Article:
Measuring Slowly Repeated Evoked Pain Responses May Improve Accuracy of FM Diagnosis

Measuring Slowly Repeated Evoked Pain Responses May Improve Accuracy of FM Diagnosis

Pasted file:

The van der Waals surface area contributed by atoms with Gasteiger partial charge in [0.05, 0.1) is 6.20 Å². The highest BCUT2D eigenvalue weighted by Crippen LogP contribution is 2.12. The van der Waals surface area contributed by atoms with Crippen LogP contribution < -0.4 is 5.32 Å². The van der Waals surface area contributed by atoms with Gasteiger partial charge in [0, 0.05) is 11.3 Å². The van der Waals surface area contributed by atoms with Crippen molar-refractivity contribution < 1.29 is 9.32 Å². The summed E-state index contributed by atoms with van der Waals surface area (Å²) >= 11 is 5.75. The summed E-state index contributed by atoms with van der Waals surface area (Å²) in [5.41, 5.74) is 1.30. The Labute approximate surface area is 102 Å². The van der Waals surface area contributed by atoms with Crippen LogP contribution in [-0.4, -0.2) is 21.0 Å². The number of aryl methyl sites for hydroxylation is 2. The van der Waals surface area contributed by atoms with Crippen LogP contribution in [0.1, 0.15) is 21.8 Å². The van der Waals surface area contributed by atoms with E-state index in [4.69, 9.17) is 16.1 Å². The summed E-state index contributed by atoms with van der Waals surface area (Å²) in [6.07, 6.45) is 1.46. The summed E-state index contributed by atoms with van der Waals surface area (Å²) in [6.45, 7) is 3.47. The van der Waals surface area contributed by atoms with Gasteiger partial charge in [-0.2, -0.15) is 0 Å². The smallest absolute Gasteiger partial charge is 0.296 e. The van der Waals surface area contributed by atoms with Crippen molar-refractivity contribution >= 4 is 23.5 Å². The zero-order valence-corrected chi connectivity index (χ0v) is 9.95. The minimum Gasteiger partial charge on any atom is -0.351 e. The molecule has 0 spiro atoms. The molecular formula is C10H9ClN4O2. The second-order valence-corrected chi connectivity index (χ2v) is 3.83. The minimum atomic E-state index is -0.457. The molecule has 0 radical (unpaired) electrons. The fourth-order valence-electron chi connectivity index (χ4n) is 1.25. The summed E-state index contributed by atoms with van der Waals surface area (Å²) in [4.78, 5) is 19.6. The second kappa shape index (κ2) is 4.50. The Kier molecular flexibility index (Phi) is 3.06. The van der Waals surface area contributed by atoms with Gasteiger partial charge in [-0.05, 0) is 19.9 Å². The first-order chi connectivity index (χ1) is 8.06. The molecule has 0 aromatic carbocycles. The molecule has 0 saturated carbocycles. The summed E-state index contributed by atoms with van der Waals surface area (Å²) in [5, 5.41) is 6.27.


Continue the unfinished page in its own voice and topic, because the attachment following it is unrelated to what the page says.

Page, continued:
Adding a protocol to the standard tests used by physicians to diagnose fibromyalgia may improve the likelihood that the disorder will be diagnosed more accurately, a new study shows. Results of the study that makes recommendations about also measuring slowly repeated evoked pain response (SREP) — a progressive increase in perceived pain in response to slow, repeated pressure stimuli — were published in the journal Pain Medicine. It is titled “Addition of Slowly Repeated Evoked Pain Responses to Clinical Symptoms Enhances Fibromyalgia Diagnostic Accuracy.” Although the causes of fibromyalgia are currently unknown, some studies have suggested the disorder arises from a sensitization process taking place in the central nervous system (CNS, the brain and spinal cord). Sensitization refers to a phenomenon in which a repeated stimulus, such as pain, triggers a progressively stronger response of nerve cells in the CNS. Neuroimaging studies have shown that patients with fibromyalgia experience sensitization in response to evoked pain, such as pressure or very cold water. Evoked pain is typically measured by analyzing a patient’s pain threshold and tolerance. However, studies focused on evaluating the relationship between static evoked pain measures and a clinical diagnosis of fibromyalgia have yielded inconclusive findings. In addition, due to their static nature, pain threshold and tolerance may not be the best parameters to capture CNS sensitization that is thought to underlie fibromyalgia. In contrast, “a novel dynamic evoked pain index based on the increase in pain perception due to
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